A woman in the group responded, ‘it seems to happen just the other way round in our society. For instance, foreign employers drain our fish and our properties for their own profit without sharing or making any adequate compensation.’ *** The people at the bottom of the heap know what’s going on, and we should listen to them.
One more story. I had the chance to read Bruce Pascoe’s book Dark Emu recently. Using the documentary evidence written by early explorers and settlers, he describes Aboriginal agriculture and river and ocean aquaculture before white settlement. In a chapter on aquaculture, he writes of their vast fish traps off the shore near Bermagui and Pambula (p. 70-1), and off Wellesley Island in the Gulf of Carpentaria (p. 90-1). But for me, the most astounding account is of a whaling partnership between the Yuin people (southern coastal NSW) and Orcas. (p. 71) There’d be a regular ceremony begun by a man on shore where the orcas responded by herding a whale inshore. The people would kill the whale, and then share it with other clans and with the orcas – who always got their favourite bit, the tongue. The partnership ended instantly and for ever when a European man shot the lead Orca.
If there’s a take-away message for Ocean Sunday, it’s partnership – connection. Our civilisation is alienated from nature, and so inevitably from God. And we are spreading our alienation – proclaiming our ‘standard of living’ as an end in itself, completely disconnected from its consequences for Nature.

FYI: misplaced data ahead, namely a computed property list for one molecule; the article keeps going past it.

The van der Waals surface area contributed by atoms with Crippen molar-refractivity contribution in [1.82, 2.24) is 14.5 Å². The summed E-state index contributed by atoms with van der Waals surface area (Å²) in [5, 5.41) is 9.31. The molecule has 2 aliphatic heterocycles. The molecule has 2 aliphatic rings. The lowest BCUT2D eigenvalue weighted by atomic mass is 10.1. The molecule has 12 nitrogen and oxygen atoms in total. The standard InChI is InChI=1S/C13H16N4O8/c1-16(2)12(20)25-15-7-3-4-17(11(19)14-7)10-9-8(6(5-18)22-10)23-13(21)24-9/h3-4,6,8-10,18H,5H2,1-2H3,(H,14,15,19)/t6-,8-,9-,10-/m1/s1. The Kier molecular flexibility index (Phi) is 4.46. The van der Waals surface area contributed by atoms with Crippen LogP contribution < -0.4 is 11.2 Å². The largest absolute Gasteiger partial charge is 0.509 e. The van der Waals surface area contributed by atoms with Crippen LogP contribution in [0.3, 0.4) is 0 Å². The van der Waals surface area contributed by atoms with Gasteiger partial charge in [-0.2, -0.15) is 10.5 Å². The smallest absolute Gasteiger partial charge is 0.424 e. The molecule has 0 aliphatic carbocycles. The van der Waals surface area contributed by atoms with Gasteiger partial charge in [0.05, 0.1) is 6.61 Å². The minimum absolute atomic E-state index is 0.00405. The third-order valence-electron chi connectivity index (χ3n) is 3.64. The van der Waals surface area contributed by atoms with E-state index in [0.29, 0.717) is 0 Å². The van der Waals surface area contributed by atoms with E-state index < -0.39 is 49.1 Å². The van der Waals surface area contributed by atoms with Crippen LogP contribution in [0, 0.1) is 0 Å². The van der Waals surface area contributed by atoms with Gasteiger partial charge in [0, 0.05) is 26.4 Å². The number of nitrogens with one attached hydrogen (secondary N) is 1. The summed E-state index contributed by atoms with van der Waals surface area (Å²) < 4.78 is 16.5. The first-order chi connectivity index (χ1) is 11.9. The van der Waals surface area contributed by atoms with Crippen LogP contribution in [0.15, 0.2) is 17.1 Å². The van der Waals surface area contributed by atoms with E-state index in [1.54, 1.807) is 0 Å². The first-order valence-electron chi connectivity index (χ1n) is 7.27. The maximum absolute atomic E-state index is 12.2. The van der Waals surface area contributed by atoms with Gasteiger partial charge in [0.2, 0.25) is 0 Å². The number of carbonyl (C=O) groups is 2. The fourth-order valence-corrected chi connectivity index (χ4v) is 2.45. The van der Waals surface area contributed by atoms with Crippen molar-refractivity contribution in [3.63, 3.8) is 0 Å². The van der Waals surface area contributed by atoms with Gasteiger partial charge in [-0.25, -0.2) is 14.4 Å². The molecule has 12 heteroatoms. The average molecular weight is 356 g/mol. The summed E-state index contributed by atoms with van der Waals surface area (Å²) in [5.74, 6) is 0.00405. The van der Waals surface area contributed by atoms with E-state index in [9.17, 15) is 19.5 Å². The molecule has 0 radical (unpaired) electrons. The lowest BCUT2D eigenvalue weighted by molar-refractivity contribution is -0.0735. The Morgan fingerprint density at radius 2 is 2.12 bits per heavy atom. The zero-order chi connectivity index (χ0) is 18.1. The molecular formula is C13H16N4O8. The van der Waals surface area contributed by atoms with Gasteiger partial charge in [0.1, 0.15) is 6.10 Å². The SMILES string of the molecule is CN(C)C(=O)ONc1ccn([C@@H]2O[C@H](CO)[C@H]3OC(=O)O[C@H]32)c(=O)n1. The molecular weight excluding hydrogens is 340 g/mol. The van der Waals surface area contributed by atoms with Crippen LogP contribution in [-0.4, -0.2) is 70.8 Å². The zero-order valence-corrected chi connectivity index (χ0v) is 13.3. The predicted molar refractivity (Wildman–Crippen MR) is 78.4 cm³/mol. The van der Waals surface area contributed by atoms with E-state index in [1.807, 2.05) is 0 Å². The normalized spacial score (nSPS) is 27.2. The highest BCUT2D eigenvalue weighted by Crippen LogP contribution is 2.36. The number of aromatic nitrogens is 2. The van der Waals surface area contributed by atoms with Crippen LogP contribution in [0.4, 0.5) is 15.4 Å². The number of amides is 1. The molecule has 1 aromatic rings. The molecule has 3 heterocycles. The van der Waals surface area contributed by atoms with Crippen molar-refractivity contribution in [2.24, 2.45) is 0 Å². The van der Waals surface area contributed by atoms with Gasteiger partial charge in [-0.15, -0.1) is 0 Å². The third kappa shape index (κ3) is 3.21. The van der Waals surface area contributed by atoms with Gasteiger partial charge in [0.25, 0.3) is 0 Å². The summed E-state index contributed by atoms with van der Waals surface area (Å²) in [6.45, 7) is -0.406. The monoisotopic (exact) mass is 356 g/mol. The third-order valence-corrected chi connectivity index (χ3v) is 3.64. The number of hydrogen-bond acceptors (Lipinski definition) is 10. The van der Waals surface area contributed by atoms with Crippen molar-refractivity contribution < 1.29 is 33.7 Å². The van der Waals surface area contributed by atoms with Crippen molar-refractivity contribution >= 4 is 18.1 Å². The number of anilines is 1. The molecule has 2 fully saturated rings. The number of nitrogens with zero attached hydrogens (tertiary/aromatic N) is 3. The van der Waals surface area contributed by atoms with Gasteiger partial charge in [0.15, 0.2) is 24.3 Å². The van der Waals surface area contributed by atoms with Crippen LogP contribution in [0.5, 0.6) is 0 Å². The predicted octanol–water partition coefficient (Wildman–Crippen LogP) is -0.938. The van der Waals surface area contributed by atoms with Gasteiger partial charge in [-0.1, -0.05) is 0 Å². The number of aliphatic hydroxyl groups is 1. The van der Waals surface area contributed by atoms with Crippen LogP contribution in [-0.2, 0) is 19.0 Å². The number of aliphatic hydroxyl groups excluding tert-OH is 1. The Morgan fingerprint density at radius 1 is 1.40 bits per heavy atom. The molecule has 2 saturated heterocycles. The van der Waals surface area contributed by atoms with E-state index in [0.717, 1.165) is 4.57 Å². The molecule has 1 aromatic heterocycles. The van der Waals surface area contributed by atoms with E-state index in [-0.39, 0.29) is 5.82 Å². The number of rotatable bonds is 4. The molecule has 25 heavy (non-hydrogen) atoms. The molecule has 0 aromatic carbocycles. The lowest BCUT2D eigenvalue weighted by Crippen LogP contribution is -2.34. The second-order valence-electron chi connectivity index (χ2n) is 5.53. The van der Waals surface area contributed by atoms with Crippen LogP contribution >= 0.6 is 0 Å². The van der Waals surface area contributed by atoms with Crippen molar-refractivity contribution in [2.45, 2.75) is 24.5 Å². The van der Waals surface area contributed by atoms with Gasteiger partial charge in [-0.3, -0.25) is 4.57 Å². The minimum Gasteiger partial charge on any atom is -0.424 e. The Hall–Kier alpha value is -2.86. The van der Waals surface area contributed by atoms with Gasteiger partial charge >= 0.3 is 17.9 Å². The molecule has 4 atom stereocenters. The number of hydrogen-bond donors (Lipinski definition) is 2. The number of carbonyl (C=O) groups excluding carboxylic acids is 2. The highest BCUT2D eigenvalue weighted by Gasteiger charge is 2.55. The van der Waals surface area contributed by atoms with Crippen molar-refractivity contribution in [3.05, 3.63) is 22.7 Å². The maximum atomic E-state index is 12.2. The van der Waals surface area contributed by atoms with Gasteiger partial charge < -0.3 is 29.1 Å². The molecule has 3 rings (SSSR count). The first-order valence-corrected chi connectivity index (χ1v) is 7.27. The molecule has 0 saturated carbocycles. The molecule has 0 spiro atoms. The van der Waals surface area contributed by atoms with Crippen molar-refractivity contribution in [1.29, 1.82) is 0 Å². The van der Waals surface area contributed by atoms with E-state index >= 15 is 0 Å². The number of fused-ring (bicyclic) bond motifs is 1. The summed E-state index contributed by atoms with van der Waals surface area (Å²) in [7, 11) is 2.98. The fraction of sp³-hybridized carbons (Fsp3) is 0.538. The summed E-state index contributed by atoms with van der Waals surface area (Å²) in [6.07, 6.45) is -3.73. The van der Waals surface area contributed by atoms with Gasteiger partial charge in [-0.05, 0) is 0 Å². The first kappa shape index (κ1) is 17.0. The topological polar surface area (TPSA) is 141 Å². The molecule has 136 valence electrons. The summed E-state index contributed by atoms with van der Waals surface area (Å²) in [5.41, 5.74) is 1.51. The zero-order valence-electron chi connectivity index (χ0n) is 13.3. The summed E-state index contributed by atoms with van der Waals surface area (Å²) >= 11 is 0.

This is a profoundly spiritual disease which we as God’s people are called to name and to challenge.
Alienation from God is a pretty good working definition of sin – living as though God is not there; as though God doesn’t notice what’s going on. And a telling sign of that alienation is our growing disconnection from the natural environment which sustains us and all life – our steady destruction of Earth.
I believe the call of Ocean Sunday is to reconnect with life’s Mother, the ocean;
to care for her and let her care for all the life she sustains;
to speak for her where her voice is being ignored;
to support and protect others who are speaking out, and to refuse to let them or ourselves be silenced.
Let’s commit to pray together with Rev James and today’s Psalmist
Let the sea roar, and all that fills it! Amen.